This is a classic example of system analysis, where a separate company have analysed American Airline's current IT system and suggested improvements. I am pretty sure that this is the same company that would have suggested using Galaxy Tab 10.1's in premium class and would have designed software for it.

      GSM is pretty much irrelevant as you said due to the fact that GSM signal isn't available at 10,000 feet and I think in American Airline's case the fact is has GSM at all is a bonus.

      All they wanted was an Android tablet/phablet that had a convenient screen size (5.3") and the Galaxy Note fits the bill. Maybe this explains why the Galaxy Note 2 wasn't being used (or it could be due to lack of availability).

      I think that is kind of what Sarah was saying. XD

    • http://robert.aitchison.org raitchison

      I'm sure if there was a ~5" WiFi only tablet they would have taken a look at that instead.

      They are probably getting a deal on the notes since they are nearly end of life anyways.

  • sarah

    +1for a Samsung and Galaxy NOTE!we love you!!!!

  • Jacob Fulbright

    Really says something about how American pays their employees when the Note is worth two weeks salary.

  • http://visionaforethought.wordpress.com/ Oflife

    Having owned the original Note (here in the UK, so it had the single Home button), it is ideal for such an application. In particular thanks to the stylus that makes selecting check boxes on forms much easier that trying to prod with a stumpy finger. Am getting a Note 2 soon as it's available. Much more useful and innovative than another slightly more shiny but smaller device recently launched... ;)

  • http://twitter.com/coldcc Coldcc

    Sir please turn off your cell phone. But you have the Note. I'm allowed to have this device on.

    • http://robert.aitchison.org raitchison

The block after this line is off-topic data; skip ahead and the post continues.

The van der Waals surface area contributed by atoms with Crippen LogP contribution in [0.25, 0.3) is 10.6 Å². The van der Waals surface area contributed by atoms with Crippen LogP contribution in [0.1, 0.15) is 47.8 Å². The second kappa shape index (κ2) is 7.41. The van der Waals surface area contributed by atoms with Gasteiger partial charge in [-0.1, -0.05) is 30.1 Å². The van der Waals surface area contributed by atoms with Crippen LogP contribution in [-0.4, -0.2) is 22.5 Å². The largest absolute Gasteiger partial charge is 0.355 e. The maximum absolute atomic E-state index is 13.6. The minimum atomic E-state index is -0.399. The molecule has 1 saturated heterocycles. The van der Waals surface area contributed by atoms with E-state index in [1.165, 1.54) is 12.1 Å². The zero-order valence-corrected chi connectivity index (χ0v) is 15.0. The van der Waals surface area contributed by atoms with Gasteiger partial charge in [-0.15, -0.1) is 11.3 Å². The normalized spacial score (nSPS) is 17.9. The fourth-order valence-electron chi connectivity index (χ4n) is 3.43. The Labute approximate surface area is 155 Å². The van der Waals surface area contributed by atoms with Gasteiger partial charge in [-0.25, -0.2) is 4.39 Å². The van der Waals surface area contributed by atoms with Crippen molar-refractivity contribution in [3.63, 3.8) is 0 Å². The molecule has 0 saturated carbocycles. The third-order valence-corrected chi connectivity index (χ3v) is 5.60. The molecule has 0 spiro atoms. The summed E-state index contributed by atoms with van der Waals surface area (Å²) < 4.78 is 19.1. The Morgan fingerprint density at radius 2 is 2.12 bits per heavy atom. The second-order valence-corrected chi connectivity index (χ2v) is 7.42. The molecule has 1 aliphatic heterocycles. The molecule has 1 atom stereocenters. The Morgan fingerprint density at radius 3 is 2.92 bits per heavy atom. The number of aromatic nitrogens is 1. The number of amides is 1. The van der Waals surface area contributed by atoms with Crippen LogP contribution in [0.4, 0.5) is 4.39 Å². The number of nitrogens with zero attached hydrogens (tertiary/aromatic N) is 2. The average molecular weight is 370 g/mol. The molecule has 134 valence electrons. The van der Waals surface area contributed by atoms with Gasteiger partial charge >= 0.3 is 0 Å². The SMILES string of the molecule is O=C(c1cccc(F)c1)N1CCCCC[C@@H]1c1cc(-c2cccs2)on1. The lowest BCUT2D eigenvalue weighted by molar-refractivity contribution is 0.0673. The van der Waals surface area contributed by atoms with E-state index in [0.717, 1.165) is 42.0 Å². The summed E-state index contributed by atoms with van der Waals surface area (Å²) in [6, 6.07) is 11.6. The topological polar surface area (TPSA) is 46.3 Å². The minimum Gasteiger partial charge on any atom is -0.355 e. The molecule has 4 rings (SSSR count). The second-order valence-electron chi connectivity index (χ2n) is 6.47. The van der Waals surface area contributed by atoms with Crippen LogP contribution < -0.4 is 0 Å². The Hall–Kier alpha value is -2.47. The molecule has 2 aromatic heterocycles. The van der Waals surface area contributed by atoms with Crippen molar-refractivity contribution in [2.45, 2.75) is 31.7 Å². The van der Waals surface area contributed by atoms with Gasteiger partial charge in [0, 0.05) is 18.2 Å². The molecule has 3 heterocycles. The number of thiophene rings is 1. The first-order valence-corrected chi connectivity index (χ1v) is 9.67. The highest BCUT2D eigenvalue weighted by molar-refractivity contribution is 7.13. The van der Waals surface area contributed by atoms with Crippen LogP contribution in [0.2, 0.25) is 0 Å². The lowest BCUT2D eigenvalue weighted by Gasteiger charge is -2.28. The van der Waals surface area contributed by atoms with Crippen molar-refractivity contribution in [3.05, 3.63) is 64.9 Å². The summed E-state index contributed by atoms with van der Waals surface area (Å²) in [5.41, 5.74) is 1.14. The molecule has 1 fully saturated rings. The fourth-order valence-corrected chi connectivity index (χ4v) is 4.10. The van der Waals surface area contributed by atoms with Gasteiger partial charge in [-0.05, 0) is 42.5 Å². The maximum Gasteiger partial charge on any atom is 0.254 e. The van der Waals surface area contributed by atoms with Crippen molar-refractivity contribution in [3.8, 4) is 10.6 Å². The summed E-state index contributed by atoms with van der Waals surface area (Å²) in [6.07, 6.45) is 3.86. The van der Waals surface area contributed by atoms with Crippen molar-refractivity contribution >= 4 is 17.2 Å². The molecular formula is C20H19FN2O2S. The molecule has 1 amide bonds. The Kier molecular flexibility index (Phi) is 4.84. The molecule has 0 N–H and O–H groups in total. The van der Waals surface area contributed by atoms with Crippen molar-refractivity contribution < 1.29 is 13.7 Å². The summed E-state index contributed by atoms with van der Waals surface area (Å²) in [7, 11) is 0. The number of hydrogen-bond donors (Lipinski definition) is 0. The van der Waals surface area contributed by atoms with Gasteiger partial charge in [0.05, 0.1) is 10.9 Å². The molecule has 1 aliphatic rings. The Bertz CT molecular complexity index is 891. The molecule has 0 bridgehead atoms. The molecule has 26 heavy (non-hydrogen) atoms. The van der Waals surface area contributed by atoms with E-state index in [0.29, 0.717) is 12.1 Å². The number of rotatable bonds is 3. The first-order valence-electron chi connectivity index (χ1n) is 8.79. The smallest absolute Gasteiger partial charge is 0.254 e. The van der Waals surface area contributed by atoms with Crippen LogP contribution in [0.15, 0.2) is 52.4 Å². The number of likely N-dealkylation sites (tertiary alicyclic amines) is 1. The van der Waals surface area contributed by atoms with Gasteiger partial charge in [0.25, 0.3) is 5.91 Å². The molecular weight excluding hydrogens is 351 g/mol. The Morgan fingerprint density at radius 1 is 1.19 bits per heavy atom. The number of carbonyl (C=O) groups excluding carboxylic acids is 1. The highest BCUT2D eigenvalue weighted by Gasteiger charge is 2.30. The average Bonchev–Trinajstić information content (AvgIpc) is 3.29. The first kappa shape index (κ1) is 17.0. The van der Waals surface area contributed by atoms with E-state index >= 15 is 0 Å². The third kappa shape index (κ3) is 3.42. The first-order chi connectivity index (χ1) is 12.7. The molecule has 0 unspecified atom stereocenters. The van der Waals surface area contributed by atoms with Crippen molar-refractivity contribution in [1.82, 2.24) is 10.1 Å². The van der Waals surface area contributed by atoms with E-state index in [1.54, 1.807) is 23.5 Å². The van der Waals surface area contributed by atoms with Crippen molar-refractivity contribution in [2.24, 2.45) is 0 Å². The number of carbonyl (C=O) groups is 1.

I'm sure that officially the notes will have to be turned off for takeoff & landing, but just like some passengers ignore those rules I'm also sure some of the flight attendants won't bother.

  • guest

    so they voided their pilot contracts, and have been crowing they need to save 1.25 billion and want to take it ALL from employees and their benifits. But here's a gadget to shut you some of you up... Stay classy American.. stay classy

  • http://www.facebook.com/john.hart.35574 John Hart

    Jeremiah must have flunked math. The Galaxy Note II is expected to cost $300. If that represents two weeks of a flight attendants salary, then they are only making $7800/year. If he would have taken a minute to check their salary on GlassDoor he would see it ranges from $32K - $63K. The average is about $44K. If you do the math the cost of the devices is $5.1M, divide that by $44k and it's the equivalent of 115 flight attendants for a year. This represent 6/10's of 1% of flight attendants. Flight Attendant attrition rate at AA is 4% (check their website). Since the average tenure is 21 years, they will likely lose more to retirement. The point is that the cost of the devices is nothing compared to the value they will bring if the mobile applications on them improve customer service.